Metabolic Engineering of Saccharomyces Cerevisiae for Cyclic Terpenoid Production
Triterpenoids are terpenoids derived from squalene and consist of six isoprene units (C30). These compounds can be isolated from many different plant sources. They occur in countless variations and can be subclassified into several groups including lanostanes, dammaranes, lupanes, oleananes, ursanes, hopanes, cycloartanes, friedelanes, cucurbitacins, and miscellaneous compounds (Mullauer et al. 2010).
Many of them or their synthetic derivatives are currently being investigated as medicinal products for various diseases. The cyclic triterpenoid betulinic acid is of special interest for the pharmaceutical and nutritional industry as it has antiretroviral, antimalarial, and anti-inflammatory properties and has potential as an anticancer agent (Muffler et al. 2011). Despite their obvious industrial potential, the application is often hindered by their low abundance in natural sources. This poses challenges in a biosustainable production of such compounds since per gram active ingredient produced a high volume of solvent is needed in the purification process.
Here, we present a novel biotechnological process for the production of betulinic acid using tailored Saccharomyces cerevisiae strains. The multi-scale optimization of this microbial process included:
- pathway engineering by determination of optimal gene combination and dosage,
- compartment engineering to increase the reaction space of the betulinic acid pathway, and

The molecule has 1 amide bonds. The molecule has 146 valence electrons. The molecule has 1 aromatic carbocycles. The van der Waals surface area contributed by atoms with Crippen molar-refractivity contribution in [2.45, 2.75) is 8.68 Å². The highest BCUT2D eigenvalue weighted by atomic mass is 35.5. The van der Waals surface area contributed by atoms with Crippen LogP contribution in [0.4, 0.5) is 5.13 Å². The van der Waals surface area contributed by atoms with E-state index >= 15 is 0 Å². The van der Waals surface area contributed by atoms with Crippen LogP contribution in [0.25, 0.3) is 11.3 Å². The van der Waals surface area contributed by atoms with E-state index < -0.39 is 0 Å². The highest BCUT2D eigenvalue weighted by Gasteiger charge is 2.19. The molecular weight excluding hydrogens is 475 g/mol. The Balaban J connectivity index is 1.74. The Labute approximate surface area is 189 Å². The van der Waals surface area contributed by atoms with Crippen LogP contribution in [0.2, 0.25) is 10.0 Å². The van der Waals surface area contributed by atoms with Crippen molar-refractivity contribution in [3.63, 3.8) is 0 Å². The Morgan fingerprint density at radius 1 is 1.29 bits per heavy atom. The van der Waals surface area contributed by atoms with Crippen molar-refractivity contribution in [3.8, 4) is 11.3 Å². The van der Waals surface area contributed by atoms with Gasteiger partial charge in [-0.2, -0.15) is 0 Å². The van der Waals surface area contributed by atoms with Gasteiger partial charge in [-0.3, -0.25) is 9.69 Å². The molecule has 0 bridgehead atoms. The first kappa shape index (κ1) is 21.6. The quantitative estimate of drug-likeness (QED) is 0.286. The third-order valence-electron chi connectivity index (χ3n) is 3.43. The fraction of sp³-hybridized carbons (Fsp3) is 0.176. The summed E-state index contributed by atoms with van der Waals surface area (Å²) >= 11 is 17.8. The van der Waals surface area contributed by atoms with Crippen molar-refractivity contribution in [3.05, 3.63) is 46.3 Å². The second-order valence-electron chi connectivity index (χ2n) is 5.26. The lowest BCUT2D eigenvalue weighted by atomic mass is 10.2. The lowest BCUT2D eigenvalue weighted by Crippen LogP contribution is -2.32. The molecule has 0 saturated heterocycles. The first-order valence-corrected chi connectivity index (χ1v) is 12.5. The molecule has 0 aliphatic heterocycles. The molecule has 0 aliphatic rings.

- strain engineering by implementation of different push, pull and block strategies.
In parallel we developed the fermentation process and were able to boost the performance of the engineered yeast by optimization of medium composition, cultivation conditions, carbon source and mode of fermentation operation in lab scale bioreactors. Product purification was achieved by a one-step extraction with acetone.
The final process was evaluated in terms of economic and ecological efficiency and rated to be competitive with existing plant extraction procedures with potential for further performance improvement.
The engineered S. cerevisiae strain represents an ideal platform strain for the production of a variety of industrial compounds that can be derived from the betulinic acid precursors squalene and 2-oxidosqualene.
Muffler K, Leipold D, Scheller MC, Haas C, Steingroewer J, Bley T, Neuhaus HE, Mirata MA, Schrader J, Ulber R. 2011. Biotransformation of triterpenes. Process Biochemistry 46(1):1-15.
Mullauer FB, Kessler JH, Medema JP. 2010. Betulinic acid, a natural compound with potent anticancer effects. Anti-Cancer Drugs 21(3):215-227.